Broadwayworld Dance Review: Balanchine/Stravinsky at New York City Ballet, January 24, 2019.
When the curtain fell on the revival of Orpheus, originally choreographed in 1948 as a Ballet Society presentation at New York City Center, it seemed that half the audience was sleeping, while the other half couldn't wait to get on their cell phones. And this for the ballet that inspired Morton Baum, then City Center's Chairman of the Executive Committee, to invite the company to take up residence at City Center, which was to become its home for the next 15 years.
Orpheus has seldom been revived since the company moved to the New York State Theater (now the Koch). I asked a dance friend of mine who was with the company from 1954-1961, and whose knowledge of the company is so encyclopedic, what it was about Orpheus that drew audiences to it. After all, it was one of their greatest artistic and commercial successes in those years. In her own words-and this is one of the smartest people I know.
"Orpheus certainly was performed at City Center in my day, and was appreciated. Maybe it was Maria Tallchief's Eurydice, Magallanes's Orpheus, Moncion's Dark Angel, Herbert Bliss's Apollo, and Tanny LeClercq's Bacchante that captivated the audience along with the effective use of the silk curtain. Balanchine was obsessed with its billowing, and the ballet's lighting. I've been surprised to read the many reviews that use 'silly' to describe the Furies and Bacchantes. Either the ballet is miscast; the curtain and lighting poorly used, or Orpheus really is dated. I always thought it quite magical."
I spoke to Melissa Hayden years ago, and she said the very same thing. In fact, she was stunned at how poorly it was performed. The magic just wasn't there-the dancers didn't know what they were doing. After all, this had been a benchmark in the history of New York City Ballet. What was going on?
I saw Orpheus at the Koch during another revival years ago and did not like it. However, watching it on DVD over Christmas week with a friend, an ex-dancer and now a theologian, who could explain many aspects of the dance that I never understood before, made a deep impression on me. All of a sudden, the work made sense. Perhaps not some of the ensemble choreography-it seemed extraneous-- but its reason for having once been a mainstay of the Balanchine repertory, and why it mattered so much to him.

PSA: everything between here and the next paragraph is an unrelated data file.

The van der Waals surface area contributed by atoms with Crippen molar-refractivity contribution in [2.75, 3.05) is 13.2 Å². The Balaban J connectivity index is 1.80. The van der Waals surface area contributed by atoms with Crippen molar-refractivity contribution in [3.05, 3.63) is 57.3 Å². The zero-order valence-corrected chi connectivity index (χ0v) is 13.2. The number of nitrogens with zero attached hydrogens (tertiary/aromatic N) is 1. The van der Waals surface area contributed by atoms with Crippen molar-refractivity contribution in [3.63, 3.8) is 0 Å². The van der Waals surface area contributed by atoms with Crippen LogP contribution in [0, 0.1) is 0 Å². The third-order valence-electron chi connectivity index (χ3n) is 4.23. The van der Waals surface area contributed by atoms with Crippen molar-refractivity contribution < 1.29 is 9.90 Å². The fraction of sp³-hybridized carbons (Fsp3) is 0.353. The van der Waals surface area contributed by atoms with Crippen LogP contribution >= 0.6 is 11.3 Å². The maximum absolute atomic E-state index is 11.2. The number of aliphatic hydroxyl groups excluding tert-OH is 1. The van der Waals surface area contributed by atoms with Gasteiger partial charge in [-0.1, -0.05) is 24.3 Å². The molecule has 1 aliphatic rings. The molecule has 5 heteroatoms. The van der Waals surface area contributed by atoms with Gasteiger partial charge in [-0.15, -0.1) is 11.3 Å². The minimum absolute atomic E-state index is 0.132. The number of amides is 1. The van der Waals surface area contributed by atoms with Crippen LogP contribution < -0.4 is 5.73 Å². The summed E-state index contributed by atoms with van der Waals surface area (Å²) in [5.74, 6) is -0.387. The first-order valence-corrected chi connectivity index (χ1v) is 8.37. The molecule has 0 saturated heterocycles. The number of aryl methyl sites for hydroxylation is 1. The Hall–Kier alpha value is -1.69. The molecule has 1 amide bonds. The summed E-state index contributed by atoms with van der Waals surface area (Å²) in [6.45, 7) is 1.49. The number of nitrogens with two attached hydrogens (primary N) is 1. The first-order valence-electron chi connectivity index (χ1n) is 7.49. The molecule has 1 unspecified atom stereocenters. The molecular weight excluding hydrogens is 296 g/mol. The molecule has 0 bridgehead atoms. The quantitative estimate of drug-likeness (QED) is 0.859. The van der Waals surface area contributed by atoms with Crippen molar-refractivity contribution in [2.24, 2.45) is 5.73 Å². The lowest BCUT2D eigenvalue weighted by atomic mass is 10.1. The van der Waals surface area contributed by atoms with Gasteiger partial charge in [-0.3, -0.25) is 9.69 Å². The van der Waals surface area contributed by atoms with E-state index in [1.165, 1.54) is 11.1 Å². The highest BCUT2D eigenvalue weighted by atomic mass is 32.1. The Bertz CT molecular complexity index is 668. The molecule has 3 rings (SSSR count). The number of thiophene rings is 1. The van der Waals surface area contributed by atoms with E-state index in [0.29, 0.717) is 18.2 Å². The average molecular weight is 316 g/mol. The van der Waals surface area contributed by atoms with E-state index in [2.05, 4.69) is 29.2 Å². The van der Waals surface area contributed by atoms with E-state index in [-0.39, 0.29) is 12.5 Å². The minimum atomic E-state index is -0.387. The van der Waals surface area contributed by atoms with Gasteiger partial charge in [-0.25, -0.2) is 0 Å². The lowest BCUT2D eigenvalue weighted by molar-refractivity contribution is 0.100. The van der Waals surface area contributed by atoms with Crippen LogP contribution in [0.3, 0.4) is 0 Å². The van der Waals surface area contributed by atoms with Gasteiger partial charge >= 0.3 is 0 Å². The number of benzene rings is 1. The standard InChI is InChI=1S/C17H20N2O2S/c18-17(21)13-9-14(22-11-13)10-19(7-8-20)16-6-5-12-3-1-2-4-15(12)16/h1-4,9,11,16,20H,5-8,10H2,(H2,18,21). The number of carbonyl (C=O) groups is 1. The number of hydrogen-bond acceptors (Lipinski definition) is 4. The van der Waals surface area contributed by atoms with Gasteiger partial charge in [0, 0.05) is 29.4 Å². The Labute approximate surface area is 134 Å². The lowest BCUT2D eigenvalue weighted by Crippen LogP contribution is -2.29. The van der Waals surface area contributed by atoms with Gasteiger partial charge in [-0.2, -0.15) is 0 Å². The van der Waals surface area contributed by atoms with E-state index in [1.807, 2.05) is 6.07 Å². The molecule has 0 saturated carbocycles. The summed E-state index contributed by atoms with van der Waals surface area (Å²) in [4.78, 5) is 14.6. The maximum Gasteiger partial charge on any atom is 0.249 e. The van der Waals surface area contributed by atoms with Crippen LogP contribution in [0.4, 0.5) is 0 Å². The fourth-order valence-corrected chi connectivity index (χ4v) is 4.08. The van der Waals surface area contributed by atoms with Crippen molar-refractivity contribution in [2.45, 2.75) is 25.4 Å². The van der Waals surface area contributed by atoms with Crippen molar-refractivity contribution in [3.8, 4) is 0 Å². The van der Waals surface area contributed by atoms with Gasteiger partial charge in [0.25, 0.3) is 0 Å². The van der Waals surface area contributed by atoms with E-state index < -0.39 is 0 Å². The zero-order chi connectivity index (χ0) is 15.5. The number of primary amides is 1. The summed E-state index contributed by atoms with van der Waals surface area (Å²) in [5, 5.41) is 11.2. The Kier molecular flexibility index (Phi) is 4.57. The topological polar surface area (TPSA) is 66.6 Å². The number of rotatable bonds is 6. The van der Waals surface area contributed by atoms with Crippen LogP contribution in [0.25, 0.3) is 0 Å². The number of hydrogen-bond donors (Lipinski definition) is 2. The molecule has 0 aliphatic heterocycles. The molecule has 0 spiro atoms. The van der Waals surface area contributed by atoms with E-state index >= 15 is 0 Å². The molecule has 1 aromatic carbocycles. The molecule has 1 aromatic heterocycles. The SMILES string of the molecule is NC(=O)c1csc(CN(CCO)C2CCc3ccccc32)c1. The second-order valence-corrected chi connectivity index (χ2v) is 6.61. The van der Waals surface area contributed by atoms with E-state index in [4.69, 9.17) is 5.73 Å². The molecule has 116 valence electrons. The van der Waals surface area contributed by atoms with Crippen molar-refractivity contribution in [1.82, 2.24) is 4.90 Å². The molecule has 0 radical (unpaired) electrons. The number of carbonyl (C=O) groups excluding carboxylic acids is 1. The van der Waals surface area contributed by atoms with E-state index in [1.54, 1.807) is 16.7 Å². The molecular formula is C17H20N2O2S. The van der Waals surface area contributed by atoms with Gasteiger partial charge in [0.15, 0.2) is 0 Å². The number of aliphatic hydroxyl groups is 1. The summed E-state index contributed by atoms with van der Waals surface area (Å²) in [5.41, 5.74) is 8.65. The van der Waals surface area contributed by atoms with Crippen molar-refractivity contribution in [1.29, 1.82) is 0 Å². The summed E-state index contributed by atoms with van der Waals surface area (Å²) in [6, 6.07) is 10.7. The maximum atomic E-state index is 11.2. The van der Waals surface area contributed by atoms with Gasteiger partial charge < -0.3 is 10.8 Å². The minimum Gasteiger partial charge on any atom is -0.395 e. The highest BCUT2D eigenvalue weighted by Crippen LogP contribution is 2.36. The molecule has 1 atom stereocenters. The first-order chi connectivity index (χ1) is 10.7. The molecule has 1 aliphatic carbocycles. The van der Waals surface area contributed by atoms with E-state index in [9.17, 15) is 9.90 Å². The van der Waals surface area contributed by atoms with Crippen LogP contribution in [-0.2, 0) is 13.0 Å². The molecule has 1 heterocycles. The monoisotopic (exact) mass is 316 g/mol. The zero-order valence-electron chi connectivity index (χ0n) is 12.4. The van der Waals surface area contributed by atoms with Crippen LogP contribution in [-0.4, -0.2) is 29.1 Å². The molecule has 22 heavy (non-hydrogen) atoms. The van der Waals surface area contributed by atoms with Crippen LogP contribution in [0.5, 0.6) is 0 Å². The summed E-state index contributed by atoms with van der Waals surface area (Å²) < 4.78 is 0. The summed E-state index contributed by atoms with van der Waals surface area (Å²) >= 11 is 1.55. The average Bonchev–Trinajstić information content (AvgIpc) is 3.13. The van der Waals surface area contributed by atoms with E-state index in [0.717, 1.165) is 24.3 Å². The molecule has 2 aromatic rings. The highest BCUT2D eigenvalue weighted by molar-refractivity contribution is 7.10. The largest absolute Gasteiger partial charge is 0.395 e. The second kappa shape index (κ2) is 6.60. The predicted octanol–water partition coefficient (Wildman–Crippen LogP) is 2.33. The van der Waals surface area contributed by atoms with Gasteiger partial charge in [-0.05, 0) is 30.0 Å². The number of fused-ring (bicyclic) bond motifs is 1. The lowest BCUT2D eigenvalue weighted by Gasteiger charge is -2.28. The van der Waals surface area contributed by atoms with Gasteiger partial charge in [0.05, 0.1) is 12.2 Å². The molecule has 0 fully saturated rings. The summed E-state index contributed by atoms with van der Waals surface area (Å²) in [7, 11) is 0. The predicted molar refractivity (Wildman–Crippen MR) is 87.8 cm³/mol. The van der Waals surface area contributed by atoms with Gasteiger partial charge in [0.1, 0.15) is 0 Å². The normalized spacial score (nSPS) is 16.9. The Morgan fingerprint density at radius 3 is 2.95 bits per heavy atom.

The problems? To be short-the stage. The Koch is way too large for a ballet that almost screams out for a black box stage. City Center, with its jutting balcony, no doubt brought the audience right into the action. Just reading some of its history, I've found that the ballet was designed for a long and narrow stage, causing a two dimensional frieze like effect. The two original men, Francisco Moncion and Nicholas Magallanes, were not virtuoso dancers, but they were stark theatrical presences. Even the pyrotechnical Maria Tallchief was not allowed to dominate. As a dance piece, combining the ritual, the darkness and the lucidity of Greek legend, I imagine it must have been stunning.
So what went wrong with this revival? Probably the same thing that struck down the others. No one knew how to approach it. Has the company ever thought of presenting it in another venue? I know I was sitting back in Row Q, and I felt distinctly left out of everything transpiring on the stage. I could just not get into the action. And judging by what the others were saying, neither could they. Is it time to retire Orpheus for good?